John Bolton, the former U.S. ambassador to the United Nations, tells NRO that North Korea and Iran can “smell the desperation” of the Obama administration following its decision this week to send Stephen W. Bosworth, a senior U.S. diplomat, to North Korea for direct talks with the government there on its nuclear program.
“This is a decision reflective of the desperation that this administration has to find some kind of diplomatic success,” says Bolton. “Their desperation is highlighted by the humiliating treatment they recently received from Iran. Our adversaries, like Iran and North Korea, can smell the desperation. It leaves us in a weak negotiating position.”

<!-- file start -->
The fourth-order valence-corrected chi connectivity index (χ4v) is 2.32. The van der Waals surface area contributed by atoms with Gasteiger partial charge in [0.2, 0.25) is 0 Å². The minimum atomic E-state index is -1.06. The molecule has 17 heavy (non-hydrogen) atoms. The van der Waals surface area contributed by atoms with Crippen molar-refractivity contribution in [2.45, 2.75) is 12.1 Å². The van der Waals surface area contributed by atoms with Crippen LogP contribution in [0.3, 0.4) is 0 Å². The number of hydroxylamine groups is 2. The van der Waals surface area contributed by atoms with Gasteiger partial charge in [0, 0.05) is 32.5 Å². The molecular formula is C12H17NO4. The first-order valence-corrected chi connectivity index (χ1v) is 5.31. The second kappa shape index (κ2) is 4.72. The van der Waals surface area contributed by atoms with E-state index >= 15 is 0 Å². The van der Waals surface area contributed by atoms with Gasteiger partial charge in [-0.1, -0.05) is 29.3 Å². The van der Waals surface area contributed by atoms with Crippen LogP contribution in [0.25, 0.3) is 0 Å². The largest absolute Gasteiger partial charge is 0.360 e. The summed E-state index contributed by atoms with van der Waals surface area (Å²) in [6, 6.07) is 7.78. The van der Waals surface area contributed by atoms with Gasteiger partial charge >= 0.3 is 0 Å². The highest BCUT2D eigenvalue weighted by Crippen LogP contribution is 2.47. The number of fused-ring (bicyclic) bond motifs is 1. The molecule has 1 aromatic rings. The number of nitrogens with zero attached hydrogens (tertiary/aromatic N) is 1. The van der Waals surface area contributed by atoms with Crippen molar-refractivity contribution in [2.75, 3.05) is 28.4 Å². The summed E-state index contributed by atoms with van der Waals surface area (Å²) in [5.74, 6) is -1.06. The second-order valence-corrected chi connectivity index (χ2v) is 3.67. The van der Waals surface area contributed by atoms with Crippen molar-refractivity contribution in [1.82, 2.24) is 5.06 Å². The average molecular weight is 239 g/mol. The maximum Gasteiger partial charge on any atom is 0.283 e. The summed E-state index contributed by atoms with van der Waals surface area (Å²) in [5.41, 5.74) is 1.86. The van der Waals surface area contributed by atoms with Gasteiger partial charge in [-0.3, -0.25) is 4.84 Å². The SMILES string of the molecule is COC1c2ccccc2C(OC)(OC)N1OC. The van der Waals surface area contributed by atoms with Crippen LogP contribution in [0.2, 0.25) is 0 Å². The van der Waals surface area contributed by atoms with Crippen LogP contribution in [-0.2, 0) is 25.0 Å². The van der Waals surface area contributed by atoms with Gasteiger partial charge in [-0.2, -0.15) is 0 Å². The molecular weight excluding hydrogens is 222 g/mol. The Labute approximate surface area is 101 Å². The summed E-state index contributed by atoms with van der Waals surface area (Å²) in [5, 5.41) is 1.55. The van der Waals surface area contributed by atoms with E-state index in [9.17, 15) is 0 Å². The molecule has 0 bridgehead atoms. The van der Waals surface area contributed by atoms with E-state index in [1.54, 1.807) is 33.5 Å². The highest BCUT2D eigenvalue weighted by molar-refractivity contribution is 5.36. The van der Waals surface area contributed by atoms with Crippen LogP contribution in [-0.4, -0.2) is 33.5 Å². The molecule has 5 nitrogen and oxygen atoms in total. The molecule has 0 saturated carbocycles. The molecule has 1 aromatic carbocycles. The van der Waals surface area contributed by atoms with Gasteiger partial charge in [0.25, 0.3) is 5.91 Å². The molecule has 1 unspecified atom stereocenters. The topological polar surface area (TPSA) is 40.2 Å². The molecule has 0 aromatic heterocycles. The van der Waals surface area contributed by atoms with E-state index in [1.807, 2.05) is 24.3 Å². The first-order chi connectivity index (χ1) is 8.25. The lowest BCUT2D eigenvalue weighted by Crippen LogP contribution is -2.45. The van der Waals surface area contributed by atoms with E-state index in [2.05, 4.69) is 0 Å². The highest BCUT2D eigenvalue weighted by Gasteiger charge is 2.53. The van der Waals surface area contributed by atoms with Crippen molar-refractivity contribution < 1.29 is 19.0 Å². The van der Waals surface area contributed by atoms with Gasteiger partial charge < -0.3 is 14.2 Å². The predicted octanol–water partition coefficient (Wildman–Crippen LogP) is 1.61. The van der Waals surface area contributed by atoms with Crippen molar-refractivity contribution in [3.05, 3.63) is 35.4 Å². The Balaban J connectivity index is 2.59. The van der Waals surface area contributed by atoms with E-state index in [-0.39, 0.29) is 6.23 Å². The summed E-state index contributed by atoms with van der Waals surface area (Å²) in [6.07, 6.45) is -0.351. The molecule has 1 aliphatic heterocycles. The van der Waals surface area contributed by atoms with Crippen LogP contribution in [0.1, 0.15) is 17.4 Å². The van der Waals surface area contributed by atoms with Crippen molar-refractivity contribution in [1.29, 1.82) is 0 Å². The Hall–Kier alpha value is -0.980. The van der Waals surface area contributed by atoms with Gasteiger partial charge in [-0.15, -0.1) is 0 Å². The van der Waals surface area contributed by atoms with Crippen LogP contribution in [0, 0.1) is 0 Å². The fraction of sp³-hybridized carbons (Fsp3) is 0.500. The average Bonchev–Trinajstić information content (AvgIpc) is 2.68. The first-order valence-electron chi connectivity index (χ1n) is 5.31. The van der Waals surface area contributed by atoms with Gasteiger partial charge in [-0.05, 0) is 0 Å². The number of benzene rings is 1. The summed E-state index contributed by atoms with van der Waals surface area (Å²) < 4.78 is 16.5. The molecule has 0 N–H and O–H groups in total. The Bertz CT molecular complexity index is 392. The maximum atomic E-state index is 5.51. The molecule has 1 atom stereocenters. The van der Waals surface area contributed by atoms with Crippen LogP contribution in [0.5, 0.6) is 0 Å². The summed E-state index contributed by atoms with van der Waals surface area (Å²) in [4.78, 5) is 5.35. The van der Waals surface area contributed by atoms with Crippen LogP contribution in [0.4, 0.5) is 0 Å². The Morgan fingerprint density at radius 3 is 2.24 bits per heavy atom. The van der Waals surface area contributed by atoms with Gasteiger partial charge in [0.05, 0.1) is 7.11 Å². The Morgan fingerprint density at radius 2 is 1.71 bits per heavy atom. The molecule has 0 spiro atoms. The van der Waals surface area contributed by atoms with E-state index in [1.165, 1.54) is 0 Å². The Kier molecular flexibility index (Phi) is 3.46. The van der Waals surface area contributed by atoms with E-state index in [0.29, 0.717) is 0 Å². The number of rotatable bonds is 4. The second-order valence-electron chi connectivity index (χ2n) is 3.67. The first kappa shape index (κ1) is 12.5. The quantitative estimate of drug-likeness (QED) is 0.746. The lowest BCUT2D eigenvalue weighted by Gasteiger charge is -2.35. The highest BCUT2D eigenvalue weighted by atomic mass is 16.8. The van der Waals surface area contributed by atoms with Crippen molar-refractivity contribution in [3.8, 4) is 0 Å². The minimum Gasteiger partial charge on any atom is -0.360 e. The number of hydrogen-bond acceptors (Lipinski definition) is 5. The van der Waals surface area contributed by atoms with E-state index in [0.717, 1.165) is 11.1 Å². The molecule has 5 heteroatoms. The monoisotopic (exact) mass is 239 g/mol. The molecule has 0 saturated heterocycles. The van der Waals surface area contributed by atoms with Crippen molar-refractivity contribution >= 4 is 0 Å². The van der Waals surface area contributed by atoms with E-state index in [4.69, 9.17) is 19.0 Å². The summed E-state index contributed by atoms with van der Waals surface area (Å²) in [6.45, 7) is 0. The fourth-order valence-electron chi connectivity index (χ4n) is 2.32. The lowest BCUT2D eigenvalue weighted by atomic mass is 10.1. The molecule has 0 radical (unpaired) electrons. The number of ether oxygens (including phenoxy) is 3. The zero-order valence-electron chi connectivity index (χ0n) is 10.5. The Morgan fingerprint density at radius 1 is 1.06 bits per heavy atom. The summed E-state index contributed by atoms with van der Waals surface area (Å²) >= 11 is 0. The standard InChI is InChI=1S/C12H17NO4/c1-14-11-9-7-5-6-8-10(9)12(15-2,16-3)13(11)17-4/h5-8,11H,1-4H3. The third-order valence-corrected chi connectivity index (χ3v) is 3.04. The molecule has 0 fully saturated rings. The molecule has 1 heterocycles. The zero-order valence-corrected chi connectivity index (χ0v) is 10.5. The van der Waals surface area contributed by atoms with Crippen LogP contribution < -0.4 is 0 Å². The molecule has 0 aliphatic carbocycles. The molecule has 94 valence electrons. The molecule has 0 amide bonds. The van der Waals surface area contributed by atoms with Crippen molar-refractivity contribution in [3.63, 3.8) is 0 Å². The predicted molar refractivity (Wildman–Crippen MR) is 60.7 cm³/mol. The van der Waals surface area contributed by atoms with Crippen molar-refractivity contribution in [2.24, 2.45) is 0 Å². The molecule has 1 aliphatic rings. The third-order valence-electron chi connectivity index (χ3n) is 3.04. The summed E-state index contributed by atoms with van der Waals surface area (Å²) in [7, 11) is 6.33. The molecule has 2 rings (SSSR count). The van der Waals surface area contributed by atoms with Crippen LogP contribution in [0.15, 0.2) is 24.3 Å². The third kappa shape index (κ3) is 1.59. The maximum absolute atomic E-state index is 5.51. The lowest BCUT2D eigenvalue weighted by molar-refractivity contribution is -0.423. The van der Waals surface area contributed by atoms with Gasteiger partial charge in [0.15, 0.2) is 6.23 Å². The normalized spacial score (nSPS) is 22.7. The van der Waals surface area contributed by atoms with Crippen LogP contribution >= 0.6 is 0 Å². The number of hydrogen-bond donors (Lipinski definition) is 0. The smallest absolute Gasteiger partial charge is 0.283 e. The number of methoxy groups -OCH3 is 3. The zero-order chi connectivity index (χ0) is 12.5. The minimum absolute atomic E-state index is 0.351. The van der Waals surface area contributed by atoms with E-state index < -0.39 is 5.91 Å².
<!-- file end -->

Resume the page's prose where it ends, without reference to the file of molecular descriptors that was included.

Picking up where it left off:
“The Obama administration’s policy really is negotiating,” says Bolton. “I’ve always said that negotiating is a tactic, not a policy. This push for process over substance is, institutionally, typical of too many within State department.”
“A lot of this administration is a reaction to the Bush administration,” observes Bolton. “They saw us as unwilling to negotiate with friends or adversaries, which, of course, is not true. But they’re acting on that perception.”
Ultimately, says Bolton, decisions like this “signal weakness” to our adversaries. “Clearly it encourages North Korea and Iran to hold out for better and better terms, as they already have done. Believe me, they are reading each other’s playbook.”